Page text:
A Learned Lecture on Music and Animals

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A Learned Lecture on Music and Animals

Being a Discussion, by a Great Modern Satirist in Music, of CertainAspects of His Art as Practiced by What are Assumed to Be the Lower Creatures


NOT being an orator, I cannot make a speech—I cannot even chat informally.

I will, however, permit myself to read you a letter—an open letter—that I have written for you. Before reading it to you, I will enlighten you on the subject of what I have done—in the past—for animals.

IN the most estimable Revue I know I recently had the honour of publishing an article on the Intelligence and Musicality of Animals. I had all the authority necessary to publish that article.

I love animals, and they return my affection.

Animals know me—and they recognize me: especially dogs.

Yes, I love animals. I like chickens, sheep, ducks, smoked salmon, beef and turkey stuffed with chestnuts—even without the chestnuts—with truffles.

Yes, I love animals; for I am good to them—yes, too good.

I follow them in their infancy; I assist as a friend at their betrothals, at their marriages—that is, of course, if I can—

I intervene in a friendly way, in their fights—that is when I dare—

I ADVISE them; I give them advice as a father to his family.

They owe me a great deal—for all the time I have spent with them has cost me a half my fortune. Contact with them has caused infirmities in me; I have become bald—like an eagle. But, that is nothing, and it does not show.

Having thus spoken, I am going to take the liberty of reading the letter that I have addressed to you.

It is an open letter, so I permitted myself the great pleasure of opening it before reading it to you.

Pray forgive me.


Michelet has modestly said that the animals are our inferior brothers, which means that man is the beast's superior brother. We are without any opinion of animals on the score.

What we do know, is that they are good citizens of Nature; that they have rights and duties; and that their intelligence is considerable. Some of them are designated as Domestic animals. Why? I know not.

A great deal has been said about the intelligence of animals. They are even more than intelligent—they are polite. Rarely is an animal rude towards man. It is man who shows a lack in courtesy towards the animal.

For example. A cat is asleep on a sofa; a man comes—and chases the cat away. I have never seen it the other way round—the cat coming and chasing the man from the sofa.

Painters and sculptors have often portrayed animals. In which case these artists are called—"Animalists." They—the animals—seem to ignore their opportunities. They are never called humanistic animals. There is no reciprocity.

Indeed we have no example wither of painting or of sculpture made by an animal. Their taste does not lead them towards these two arts.

Architecture and Music, however, have attracted them—the rabbit constructs tunnels—both for himself and the beagle hound.

The bird builds a nest, a marvel of art and industry, wherein he himself may live with his family—

Even the cuckoo is a fairly good judge of architecture.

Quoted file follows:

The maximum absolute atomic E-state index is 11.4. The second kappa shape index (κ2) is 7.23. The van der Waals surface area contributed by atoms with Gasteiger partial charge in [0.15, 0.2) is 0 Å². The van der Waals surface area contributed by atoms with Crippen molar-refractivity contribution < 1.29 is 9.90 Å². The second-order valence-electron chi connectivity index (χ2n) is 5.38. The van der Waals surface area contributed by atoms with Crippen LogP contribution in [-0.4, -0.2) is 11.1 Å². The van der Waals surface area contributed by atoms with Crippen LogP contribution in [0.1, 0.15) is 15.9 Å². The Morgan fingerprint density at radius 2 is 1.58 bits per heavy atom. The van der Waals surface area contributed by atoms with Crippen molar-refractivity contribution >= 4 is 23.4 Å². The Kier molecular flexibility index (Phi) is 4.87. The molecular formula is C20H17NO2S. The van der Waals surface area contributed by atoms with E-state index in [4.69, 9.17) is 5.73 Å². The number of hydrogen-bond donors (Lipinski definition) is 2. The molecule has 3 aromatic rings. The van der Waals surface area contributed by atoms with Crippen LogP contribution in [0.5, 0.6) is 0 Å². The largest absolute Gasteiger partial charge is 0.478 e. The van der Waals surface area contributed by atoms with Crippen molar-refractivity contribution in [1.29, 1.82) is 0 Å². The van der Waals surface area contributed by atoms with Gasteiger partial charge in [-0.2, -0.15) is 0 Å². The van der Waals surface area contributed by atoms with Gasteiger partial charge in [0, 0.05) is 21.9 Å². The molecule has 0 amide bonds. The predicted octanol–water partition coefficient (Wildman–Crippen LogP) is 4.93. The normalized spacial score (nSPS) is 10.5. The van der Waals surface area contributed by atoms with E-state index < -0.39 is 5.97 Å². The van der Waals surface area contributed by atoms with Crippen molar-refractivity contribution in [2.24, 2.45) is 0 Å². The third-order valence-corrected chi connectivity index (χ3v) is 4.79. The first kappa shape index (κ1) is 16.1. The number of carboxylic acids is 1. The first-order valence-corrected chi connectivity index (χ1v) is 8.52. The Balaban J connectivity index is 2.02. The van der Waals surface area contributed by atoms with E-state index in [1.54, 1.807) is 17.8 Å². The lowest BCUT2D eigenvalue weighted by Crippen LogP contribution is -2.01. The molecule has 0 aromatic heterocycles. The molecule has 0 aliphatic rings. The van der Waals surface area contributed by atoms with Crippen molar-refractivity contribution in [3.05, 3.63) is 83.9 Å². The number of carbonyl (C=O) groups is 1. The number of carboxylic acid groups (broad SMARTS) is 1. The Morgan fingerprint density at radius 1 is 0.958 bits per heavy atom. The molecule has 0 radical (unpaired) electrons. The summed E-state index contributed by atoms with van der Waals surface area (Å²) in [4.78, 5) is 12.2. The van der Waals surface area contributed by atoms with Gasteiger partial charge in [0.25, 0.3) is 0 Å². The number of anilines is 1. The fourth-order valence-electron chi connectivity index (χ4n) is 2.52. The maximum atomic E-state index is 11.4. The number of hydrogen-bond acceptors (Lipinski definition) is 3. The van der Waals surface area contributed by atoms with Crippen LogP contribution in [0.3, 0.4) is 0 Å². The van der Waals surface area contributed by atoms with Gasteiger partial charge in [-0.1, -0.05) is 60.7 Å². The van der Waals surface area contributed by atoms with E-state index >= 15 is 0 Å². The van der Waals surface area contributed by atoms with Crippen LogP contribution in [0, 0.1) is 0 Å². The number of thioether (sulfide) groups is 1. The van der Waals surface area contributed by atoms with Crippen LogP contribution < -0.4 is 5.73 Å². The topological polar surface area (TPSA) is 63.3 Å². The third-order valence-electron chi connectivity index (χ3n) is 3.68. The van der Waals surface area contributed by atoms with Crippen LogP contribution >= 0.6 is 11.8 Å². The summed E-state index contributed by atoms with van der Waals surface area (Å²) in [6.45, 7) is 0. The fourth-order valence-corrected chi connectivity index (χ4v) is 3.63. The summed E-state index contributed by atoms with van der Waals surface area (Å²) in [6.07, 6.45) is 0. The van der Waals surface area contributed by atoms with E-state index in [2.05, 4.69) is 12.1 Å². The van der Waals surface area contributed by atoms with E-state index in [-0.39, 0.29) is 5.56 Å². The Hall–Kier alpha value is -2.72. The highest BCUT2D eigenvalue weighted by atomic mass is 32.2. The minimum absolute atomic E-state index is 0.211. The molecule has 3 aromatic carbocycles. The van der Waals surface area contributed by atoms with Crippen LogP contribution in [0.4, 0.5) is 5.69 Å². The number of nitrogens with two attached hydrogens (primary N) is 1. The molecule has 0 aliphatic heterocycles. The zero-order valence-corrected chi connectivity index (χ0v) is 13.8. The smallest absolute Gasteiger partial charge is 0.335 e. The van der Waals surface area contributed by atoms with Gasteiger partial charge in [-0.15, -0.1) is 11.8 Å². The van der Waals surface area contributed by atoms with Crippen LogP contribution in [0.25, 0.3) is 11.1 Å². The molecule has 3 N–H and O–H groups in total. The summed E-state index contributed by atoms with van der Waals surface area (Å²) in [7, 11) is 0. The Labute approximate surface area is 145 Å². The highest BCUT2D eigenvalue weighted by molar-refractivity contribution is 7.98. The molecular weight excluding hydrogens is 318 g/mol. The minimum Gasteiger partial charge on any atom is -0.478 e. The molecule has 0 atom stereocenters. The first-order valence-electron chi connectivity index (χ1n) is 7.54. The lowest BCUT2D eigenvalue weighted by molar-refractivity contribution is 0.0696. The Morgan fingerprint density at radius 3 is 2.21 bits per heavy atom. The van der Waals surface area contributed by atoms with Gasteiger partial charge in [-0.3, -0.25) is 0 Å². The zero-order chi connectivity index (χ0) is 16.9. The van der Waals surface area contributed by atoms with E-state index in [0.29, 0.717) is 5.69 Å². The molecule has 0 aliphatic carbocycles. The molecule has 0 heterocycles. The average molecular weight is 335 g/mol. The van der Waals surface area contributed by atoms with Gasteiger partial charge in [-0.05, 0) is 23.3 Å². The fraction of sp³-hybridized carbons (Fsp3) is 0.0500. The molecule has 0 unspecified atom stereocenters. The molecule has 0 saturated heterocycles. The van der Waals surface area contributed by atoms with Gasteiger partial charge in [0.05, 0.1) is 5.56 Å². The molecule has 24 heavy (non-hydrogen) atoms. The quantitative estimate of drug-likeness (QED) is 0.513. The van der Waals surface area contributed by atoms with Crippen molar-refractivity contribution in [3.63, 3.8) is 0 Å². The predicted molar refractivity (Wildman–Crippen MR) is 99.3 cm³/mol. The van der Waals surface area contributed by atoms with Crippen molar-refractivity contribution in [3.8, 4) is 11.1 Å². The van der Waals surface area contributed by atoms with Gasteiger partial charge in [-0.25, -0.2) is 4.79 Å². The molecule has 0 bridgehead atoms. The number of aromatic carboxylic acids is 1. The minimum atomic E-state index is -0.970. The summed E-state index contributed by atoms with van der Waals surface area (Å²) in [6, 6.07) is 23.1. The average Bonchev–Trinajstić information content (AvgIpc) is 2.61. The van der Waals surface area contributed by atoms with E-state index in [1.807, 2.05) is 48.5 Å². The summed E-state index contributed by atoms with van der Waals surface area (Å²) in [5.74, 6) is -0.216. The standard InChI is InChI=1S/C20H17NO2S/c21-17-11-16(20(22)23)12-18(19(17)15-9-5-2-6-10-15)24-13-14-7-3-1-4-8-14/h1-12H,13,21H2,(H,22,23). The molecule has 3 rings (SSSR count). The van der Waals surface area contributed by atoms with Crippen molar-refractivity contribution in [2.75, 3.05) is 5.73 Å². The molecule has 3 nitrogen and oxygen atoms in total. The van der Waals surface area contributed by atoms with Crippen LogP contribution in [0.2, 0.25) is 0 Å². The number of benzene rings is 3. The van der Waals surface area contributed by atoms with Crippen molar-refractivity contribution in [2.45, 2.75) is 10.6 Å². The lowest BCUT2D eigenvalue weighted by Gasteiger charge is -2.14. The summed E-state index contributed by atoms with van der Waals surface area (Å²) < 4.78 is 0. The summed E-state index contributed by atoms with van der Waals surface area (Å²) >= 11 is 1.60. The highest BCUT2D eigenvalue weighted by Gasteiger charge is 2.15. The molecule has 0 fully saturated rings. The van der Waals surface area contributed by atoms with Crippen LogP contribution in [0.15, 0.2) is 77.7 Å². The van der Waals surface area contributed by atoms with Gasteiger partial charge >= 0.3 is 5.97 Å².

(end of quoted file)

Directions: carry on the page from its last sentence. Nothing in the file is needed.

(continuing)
We could continue to cite similar examples indefinitely.

So much for architecture.

I KNOW of no literary work written by an animal—and that is very sad.

Have animals had, in the past, a literature of their own?

It is quite possible. No doubt, it was destroyed in a large fire—a very, very large fire.

LET us now pass on to Music. We cannot doubt that animals like and practice music. That is obvious, but it seems to me that their musical system differs from ours.

It is another school.

One must hear them whinny, cackle, mieu, bray, whistle, croak, bleat, bellow, cluck, coo, howl, roar, purr, twitter, yelp—in order to have an idea of their sonorous art. The repertory and its usage is transmitted from father to son—by simple imitation. Already gifted, the pupil soon equals the master.

WE know nothing of their didactic works. Perhaps they have none.

The physical aspect of certain types indicates a particular aptitude. In Birds, the beak brings them close to the clarionette, and the flageolet.

And, in contrast, others have a general conformation that forbids their ever dreaming of an operatic or artistic career. Fish for example—those poor beasts cannot even think of it.

But nothing can stop us from considering the majority of animals capable of exercising an art for which Nature has prepared them with such care. That is why the musicians of the human species have a right to interest themselves in the efforts of their dear brothers of the animal kingdom.

That is all I had to say to you.

I wish to thank you for your kind attention. I do so with pleasure.

Believe me, Ladies and Gentlemen,

Your devoted servant,

Erik Satie.

This work is in the public domain in the United States because it was published before January 1, 1923.

The author died in 1925, so this work is also in the public domain in countries and areas where the copyright term is the author's life plus 80 years or less. This work may also be in the public domain in countries and areas with longer native copyright terms that apply the rule of the shorter term to foreign works.